“It was a lot of planning, a lot of events, and a lot of person-to-person contacts,” Reyna said.

Reyna relished the opportunity to work with congressmen, senators, and governors. One event saw him introduce Congressman Paul Ryan to a crowd of more than 4,000 at a rally in Sioux City, Iowa.

One of the greatest challenges of his work came on Election Day. Reyna and other staffers were running circuits through counties in Iowa, checking in with auditors, and making sure no issues had surfaced with ballots or machines. It was a fast-paced day in what was anticipated to be a swing state.

As numbers came rolling in for the nation, anticipation began rising for Reyna and the other Romney staffers.

“We were told that there could be a recount and had been told the night before to have a bag packed,” Reyna said. “We were all ready to wait for the word to get on a bus to go to head to a charter plane for Florida or Ohio.”

Finally at 11:30 p.m., Reyna received the call. It was over.

“That was the worst feeling in the world, Reyna said. “You put everything into something and get nothing.”

Though the election did not end the way Reyna had hoped, he still realizes that he was able to be a part of something important.

“It was the best experience I have had so far,” he said.

Reyna will finish his degree in May and will seek a position as a political consultant. The background he obtained from Illinois State, along with the opportunities he enjoyed while working on the Romney campaign, will give him the tools he will need to succeed well into the future.

Election season presents opportunity for teaching and research

Assistant Professor Carl Palmer began his first semester on the Department of Politics and Government faculty by immersing his students in the campaign season. Palmer’s class on Voting in Elections gave students a look at the history of voting and the intricacies of the voting process. This knowledge gave students the background to examine how people vote and make up their minds.

Carl Palmer headshot

Carl Palmer

“The biggest thing students take away is that there is far more going on than they thought,” Palmer said. “It is eye opening to see the psychology of the decisions that they and other people are making.”

Teaching the course during the campaign season let Palmer discuss a concept in class and then show concrete examples of how candidates, pundits, and the media were employing those concepts. But there was also a hands-on component to the class.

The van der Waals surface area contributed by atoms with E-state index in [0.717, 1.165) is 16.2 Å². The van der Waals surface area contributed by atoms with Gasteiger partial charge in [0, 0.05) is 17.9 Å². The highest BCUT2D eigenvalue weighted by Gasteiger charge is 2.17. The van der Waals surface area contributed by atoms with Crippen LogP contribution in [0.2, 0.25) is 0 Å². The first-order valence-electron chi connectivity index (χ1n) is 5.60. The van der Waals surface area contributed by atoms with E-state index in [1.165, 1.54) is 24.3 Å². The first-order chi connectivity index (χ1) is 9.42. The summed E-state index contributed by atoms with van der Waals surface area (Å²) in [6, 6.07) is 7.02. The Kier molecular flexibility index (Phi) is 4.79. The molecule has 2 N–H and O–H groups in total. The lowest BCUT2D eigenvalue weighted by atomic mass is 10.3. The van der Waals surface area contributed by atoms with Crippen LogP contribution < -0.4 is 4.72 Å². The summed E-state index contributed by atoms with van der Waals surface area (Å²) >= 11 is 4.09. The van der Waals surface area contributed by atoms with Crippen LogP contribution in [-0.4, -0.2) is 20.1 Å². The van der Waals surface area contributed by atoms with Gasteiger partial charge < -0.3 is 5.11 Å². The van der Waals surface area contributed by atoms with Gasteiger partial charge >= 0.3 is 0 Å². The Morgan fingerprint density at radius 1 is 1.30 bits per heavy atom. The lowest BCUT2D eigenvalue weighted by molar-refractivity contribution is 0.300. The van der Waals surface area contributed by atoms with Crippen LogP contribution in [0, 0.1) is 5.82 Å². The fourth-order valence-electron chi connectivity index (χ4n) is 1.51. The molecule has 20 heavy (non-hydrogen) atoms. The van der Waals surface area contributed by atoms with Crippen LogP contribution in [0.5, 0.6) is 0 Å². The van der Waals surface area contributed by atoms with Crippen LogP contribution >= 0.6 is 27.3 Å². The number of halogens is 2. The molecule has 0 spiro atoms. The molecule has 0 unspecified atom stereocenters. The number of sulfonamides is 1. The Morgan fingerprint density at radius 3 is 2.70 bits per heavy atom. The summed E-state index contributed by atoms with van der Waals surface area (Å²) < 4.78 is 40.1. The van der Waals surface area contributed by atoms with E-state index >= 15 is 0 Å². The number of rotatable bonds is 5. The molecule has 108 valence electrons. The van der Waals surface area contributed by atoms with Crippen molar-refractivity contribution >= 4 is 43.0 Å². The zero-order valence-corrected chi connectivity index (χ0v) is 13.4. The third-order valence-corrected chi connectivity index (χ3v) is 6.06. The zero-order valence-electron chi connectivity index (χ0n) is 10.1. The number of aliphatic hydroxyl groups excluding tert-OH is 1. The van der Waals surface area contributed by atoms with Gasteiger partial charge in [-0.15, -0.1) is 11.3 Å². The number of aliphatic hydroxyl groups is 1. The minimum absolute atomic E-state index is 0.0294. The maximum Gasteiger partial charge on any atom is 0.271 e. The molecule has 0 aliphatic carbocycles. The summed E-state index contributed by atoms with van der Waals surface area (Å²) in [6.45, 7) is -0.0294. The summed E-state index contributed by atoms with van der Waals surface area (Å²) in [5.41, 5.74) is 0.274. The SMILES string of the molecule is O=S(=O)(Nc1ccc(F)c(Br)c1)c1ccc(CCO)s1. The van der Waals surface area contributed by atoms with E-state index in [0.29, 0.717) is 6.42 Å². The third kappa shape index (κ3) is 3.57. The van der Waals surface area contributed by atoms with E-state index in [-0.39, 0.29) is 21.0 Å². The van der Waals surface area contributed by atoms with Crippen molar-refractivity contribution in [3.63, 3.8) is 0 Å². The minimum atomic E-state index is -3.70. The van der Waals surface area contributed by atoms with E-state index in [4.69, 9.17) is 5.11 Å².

Students participated in React Labs: Educate, an academic research project being conducted by Amber Boydstun of the University of California–Davis, and Rebecca Glazier of the University of Arkansas–Little Rock, blending technology and politics with the help of laptops and smart phones. During debates, student logged in to a specially created app and gave feedback throughout, specifying “agree,” “disagree,” “spin,” or “dodge,” based on how they felt candidates were performing. Periodically students were also posed questions such as, “Which candidate do you prefer at the moment?” Student responses from across the nation were compiled into a database. Students were then able to see how their peers reacted to the debate and discuss the reactions in class.

“Students try to be very objective during discussions,” he said. “But when partisan views do emerge we can use their views to foster debate and discussion.”

The campaign season also presented opportunities for Palmer’s own research, which examines how personal characteristics and predispositions interact with social stimuli to shape political behavior.

“Understanding how people respond to appeals is useful for political figures,” Palmer said. “It also allows citizens to have a better sense of how politicians are appealing to them. People can become more sophisticated consumers of political media and make more balanced decisions.”